Spoiler alert: This post includes plot details of recent episodes of Showtime’s Homeland, ABC’s Designated Survivor, and CBS All Access’ The Good Fight.
I hadn’t realized how many TV presidents I was juggling until I started to see story lines this year about the 25th Amendment.
A 51-year-old addition to the U.S. Constitution, inspired by the assassination of President John F. Kennedy and meant to, among other things, spell out the line of presidential succession, took out Showtime’s Homeland President Elizabeth Keane (Elizabeth Marvel) on Sunday night, after a majority of the cabinet whom she’d tried to fire handed the Oval Office to her vice president, Ralph Warner (Beau Bridges), on the grounds that she was unfit to hold office.
Truth is, Keane has been a mite paranoid. But that doesn’t mean they weren’t out to get her.
A few days earlier, on ABC’s Designated Survivor, President Tom Kirkman (Kiefer Sutherland) was threatened with removal under the disabilities section of the amendment after recordings of his sessions with a therapist were leaked to the public. As part of a deal made with his recently appointed vice president, Eleanor Darby (Aunjanue Ellis), to forestall his removal, the president agreed to undergo questioning by a lawyer, played by Michael J. Fox, supposedly to determine his mental fitness.
(No, I don’t quite understand this, either, but if this is what it takes to bring Fox aboard for the rest of the season, I’m all-in.)
In January, CBS’s Madame Secretary invoked the 25th to remove its own fictional president, Conrad Dalton (Keith Carradine), who’d begun to behave erratically and had ordered a nuclear strike against Russian satellites. Before you could say, “World War III,” Dalton’s actions were attributed to a benign brain tumor, and the character recently returned to office after a medical leave.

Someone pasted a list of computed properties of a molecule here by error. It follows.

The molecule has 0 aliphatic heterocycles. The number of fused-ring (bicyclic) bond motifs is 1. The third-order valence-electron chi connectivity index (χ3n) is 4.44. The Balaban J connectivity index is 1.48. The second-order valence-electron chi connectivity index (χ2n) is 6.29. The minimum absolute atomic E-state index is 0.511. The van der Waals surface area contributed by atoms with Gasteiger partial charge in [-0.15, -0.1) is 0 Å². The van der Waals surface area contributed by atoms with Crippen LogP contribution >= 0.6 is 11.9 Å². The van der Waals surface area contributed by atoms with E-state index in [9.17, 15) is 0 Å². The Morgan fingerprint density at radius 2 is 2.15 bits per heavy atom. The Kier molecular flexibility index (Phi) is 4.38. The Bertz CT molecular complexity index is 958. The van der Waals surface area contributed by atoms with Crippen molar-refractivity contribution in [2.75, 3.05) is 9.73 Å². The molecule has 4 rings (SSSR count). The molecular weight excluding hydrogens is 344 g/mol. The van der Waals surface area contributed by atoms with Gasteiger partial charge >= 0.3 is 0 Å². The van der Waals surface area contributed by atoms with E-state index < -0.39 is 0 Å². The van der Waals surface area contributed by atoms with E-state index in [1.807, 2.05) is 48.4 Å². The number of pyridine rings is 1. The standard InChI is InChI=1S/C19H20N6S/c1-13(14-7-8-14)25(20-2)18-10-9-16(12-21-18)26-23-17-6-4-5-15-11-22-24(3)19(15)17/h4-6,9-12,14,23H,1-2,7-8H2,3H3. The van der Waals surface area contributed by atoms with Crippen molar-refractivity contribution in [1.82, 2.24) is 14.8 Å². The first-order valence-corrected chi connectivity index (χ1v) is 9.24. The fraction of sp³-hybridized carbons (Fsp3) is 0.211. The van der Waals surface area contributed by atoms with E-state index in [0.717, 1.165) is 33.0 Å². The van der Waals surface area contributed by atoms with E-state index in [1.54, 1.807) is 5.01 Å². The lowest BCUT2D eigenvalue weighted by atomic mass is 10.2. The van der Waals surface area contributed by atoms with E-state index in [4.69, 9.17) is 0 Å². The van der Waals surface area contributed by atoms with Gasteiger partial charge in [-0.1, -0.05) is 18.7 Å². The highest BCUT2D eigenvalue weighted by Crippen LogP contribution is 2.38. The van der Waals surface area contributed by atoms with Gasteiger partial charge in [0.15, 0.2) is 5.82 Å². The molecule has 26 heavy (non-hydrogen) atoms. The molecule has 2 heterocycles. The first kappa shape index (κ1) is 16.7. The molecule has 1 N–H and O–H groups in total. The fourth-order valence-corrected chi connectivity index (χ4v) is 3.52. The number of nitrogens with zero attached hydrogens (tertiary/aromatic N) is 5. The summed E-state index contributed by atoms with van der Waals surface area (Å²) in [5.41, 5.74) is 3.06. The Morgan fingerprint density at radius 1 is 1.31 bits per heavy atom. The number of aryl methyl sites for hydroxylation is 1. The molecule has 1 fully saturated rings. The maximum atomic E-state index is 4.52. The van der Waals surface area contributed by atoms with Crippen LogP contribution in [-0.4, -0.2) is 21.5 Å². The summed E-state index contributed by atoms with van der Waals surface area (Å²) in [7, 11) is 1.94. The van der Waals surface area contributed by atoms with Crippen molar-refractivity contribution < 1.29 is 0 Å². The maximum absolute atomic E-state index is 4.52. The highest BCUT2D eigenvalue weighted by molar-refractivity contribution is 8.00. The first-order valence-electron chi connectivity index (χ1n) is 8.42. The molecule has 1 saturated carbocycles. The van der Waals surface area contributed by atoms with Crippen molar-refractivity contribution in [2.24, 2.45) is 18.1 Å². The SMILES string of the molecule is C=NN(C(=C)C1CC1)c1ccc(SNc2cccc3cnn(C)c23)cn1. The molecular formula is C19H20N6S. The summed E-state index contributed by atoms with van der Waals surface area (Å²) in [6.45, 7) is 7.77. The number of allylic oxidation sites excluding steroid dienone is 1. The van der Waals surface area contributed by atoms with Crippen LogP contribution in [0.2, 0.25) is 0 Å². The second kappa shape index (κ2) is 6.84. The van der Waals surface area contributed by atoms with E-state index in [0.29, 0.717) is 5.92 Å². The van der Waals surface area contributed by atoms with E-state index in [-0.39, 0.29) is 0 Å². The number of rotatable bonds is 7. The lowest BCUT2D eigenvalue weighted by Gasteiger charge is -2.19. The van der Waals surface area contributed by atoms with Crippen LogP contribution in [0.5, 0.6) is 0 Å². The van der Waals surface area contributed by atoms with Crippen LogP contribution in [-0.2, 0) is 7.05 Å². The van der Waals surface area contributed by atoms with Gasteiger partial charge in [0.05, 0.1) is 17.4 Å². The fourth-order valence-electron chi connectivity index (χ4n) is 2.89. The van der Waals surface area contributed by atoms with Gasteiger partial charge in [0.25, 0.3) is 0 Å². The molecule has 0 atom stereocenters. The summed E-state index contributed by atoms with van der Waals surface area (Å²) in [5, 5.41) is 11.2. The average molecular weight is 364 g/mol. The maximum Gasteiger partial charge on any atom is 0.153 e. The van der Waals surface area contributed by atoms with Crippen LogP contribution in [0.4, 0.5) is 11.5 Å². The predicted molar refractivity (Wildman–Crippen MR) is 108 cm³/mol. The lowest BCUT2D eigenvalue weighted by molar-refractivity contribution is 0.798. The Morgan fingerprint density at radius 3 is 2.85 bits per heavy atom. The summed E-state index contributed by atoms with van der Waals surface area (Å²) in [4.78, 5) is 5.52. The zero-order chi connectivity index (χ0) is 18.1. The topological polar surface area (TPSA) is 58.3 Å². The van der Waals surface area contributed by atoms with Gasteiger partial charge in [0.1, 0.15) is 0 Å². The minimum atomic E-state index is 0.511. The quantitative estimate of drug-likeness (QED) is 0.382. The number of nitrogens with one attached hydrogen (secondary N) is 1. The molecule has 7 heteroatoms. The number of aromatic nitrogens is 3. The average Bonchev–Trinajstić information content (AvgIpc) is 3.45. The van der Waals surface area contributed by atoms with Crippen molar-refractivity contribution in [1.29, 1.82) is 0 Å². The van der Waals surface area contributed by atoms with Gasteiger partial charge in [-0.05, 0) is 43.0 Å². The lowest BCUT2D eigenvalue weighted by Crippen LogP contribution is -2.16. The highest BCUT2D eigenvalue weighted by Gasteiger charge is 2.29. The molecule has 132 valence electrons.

Meanwhile, CBS All Access’ The Good Fight is taking a different tack, addressing the question of the actual president’s fitness to hold office, with a story line in which the law firm led by Delroy Lindo and Christine Baranski’s characters is being asked to make a case for the impeachment of President Trump.
Whether this is all coincidence or Hollywood-style wishful thinking, it shouldn’t surprise anyone that ABC’s Scandal got there first.
In 2012, after the show’s then-president, Fitzgerald Grant (Tony Goldwyn), was shot, Vice President Sally Langston (Kate Burton) became the acting president under the fourth section of the 25th Amendment — which has yet to be invoked in real life — replacing a president who’d become incapacitated.
Here, by the way, is what Section 4 says:
“Whenever the vice president and a majority of either the principal officers of the executive departments or of such other body as Congress may by law provide transmit to the president pro tempore of the Senate and the speaker of the House of Representatives their written declaration that the president is unable to discharge the powers and duties of his office, the vice president shall immediately assume the powers and duties of the office as acting president.
“Thereafter, when the president transmits to the president pro tempore of the Senate and the speaker of the House of Representatives his written declaration that no inability exists, he shall resume the powers and duties of his office, unless the vice president and a majority of either the principal officers of the executive department or of such other body as Congress may by law provide transmit within four days to the president pro tempore of the Senate and the speaker of the House of Representatives their written declaration that the president is unable to discharge the powers and duties of his office. Thereupon, Congress shall decide the issue, assembling within forty-eight hours for that purpose if not in session. If the Congress, within twenty-one days after receipt of the latter written declaration, or, if Congress is not in session, within twenty-one days after Congress is required to assemble, determines by two-thirds vote of both Houses that the president is unable to discharge the powers and duties of his office, the vice president shall continue to discharge the same as acting president; otherwise, the president shall resume the powers and duties of his office.”